What do William Shatner, Snoop Dogg, Mark Cuban, Tom Brady, and patent owners have in common? They are all now minting non-fungible tokens (“NFTs”), turning assets into a token that is represented on the blockchain.
Patent holders are using NFTs to manage the ownership and licensing of their patents. Built into many of these NFTs are self-executing contracts that give the buyer all the rights to the contract, including the right to sue for infringement.
This new technology presents many opportunities to monetize patent assets while at the same time raising concerns about regulation and privacy.
Non-fungible tokens, like Bitcoin and other cryptocurrency, are assets hosted on blockchain, which is a public ledger that records transactions. NFTs are different from fungible tokens like Bitcoin and other cryptocurrency in that NFTs are unique assets that cannot be interchanged or divided. Fungible tokens like cryptocurrency can be exchanged with other cryptocurrency because one Bitcoin (or other cryptocurrency) has the same exact value as another Bitcoin. NFTs, on the other hand, are more like trading cards. Each NFT is something completely different from another NFT. For example, NFTs can be anything digital such as digital art or music. A famous example of an NFT is one created by Twitter founder Jack Dorsey. Dorsey created an NFT out of his first-ever Twitter post. He turned a static image of his first tweet into a digital file stored on a blockchain and then sold it for over $2.9 million.
NFTs in the Patent Marketplace
Patent holders are now tokenizing patents as NFTs by creating NFTs to manage the ownership and licensing of their patents. Recently, Jack Fonss and his technology consulting firm, True Return Systems, listed US Patent No. 10,025,797 on the NFT marketplace OpenSea. Fonss and True Return systems were originally asking 2,250 ethereum (“ETH”), which was worth (when listed) approximately $9 million. The patent is now listed for 1,250 ETH, which is currently approximately equal to $3.7 million.
IBM has also recently taken steps to trade patents as NFTs. IBM has partnered with IPwe to create a platform powered by IBM Blockchain. The IPwe platform allows members of the patent community to engage, transact, buy, license, finance, sell, and commercialize patents.
Some players in the patent space believe that tokenizing patent assets will allow patents to be more easily sold, traded, commercialized, or otherwise monetized. Many also believe that tokenization will provide greater transparency and make transactions simpler and more cost-effective. They also note that NFTs can provide an opportunity for fractional ownership in patent assets, allowing smaller investors to purchase pieces of patents as NFTs. The tokenization of patent assets may also provide an avenue for patent owners to raise litigation funds.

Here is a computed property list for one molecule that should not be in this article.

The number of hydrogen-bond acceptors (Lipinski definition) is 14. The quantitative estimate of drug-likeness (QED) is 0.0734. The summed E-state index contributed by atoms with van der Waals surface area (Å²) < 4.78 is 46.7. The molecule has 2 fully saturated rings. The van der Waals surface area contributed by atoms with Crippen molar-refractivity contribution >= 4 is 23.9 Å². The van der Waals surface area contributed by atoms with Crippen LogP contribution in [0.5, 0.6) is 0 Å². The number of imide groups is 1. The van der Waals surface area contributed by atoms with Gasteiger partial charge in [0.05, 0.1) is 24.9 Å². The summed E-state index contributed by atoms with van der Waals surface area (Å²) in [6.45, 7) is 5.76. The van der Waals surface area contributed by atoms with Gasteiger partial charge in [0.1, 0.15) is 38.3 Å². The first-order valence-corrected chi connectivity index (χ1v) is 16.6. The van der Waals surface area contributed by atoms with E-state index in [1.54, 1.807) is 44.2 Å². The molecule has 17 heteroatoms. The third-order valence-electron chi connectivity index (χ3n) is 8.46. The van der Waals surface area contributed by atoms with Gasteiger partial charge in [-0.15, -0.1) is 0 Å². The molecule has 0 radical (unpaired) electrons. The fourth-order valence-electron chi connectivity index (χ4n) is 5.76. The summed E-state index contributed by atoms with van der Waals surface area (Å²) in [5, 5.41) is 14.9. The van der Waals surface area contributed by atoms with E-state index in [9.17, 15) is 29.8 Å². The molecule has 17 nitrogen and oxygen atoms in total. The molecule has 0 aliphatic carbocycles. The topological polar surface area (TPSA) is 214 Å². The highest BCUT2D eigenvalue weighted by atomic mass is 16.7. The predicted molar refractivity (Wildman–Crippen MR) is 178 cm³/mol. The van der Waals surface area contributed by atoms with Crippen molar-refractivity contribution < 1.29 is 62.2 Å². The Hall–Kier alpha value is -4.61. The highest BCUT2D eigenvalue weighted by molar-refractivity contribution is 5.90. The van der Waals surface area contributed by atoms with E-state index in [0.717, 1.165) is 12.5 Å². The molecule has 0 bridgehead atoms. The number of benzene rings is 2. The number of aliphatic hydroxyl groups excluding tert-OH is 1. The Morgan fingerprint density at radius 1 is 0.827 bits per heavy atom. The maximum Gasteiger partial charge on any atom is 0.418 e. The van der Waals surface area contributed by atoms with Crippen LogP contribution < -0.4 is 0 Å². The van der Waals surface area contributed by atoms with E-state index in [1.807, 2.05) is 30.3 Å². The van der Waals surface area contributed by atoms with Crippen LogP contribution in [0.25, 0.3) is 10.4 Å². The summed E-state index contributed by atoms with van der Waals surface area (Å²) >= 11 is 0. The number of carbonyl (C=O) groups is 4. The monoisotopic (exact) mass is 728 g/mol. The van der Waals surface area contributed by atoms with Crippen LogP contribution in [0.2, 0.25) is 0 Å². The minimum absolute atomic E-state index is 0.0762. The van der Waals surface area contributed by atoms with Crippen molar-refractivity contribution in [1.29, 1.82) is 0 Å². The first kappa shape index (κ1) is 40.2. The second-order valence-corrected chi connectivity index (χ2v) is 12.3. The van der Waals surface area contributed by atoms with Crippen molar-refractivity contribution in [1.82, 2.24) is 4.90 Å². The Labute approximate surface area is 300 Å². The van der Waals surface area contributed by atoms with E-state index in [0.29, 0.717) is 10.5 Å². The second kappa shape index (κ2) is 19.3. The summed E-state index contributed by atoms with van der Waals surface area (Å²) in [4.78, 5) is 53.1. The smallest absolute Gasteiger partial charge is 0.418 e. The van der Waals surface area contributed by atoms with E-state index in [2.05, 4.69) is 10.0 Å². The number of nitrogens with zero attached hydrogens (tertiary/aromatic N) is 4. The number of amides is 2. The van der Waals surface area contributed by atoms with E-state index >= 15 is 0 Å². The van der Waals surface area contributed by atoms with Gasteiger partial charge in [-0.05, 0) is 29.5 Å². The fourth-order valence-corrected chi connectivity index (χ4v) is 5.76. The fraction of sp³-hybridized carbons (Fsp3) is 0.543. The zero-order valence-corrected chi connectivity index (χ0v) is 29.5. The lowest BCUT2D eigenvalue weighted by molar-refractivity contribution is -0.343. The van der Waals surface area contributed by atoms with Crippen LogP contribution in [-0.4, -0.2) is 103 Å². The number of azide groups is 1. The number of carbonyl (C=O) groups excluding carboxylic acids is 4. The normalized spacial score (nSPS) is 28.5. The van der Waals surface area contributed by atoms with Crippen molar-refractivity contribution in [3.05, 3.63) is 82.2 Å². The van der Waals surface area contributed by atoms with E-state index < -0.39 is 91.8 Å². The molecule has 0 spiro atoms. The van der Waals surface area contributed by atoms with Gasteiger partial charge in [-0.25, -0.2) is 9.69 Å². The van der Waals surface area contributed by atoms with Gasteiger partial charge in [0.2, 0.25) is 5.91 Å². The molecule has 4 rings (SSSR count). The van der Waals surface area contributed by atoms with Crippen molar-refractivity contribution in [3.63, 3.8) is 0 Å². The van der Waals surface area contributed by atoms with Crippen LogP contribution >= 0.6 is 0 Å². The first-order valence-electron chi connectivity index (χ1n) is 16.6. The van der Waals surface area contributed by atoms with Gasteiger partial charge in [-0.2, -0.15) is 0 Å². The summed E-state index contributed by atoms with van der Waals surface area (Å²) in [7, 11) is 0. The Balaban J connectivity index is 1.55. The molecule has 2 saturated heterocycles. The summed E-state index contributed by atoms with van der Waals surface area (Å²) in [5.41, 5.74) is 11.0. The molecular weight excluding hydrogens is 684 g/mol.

Also, because blockchain data cannot be deleted, the technology may help with automating royalty collecting methods and keeping records of revenues associated with various patent assets.
Tokenization of patents may also prove helpful for collecting prior art or patent family data. For example, many patents have been subject to post-grant proceedings such as inter partes reviews (IPRs), reissues, or reexaminations. Tokenization could help with collecting and maintaining data related to prior art submitted and considered in these various proceedings.
Potential Issues with the Tokenization of Patent Assets
There are some potential concerns with representing patent assets as NFTs. For example, chain of title is very important for patent assets. If patent assets are being freely traded or encumbered via blockchain technology, how will these transactions be represented before various IP offices? In the United States, if a U.S. patent assignment, grant, or conveyance is not recorded in the U.S. Patent and Trademark Office within three months from the conveyance date or prior to the date of a subsequent conveyance, then the prior, unrecorded conveyance is void against any subsequent purchaser or mortgagee. 35 U.S.C. § 261. So, conveyances of patent assets on a blockchain may be void if not also recorded with the relevant IP office.
Because NFT technology is in its infancy, there are few laws or regulations dealing with them. Thus, there is a significant risk with transferring patents as NFTs until the technology and law are developed further.
Privacy is another concern with using NFTs to manage patent assets. Confidentiality of royalty streams, licensing terms, and patent purchase arrangements is often of utmost importance in patent transactions. Because NFT technology is new and largely untested, it is unclear how blockchain platforms will handle confidentiality issues.
Finally, there is also a concern about whether fractional sales of NFTs (including patents) could be classified as an investment product that qualifies as a security interest and subject to SEC regulations.
Trading patents as NFTs is an innovative concept and it will be interesting to see whether this concept proves to be a practical solution to managing patent assets long term.
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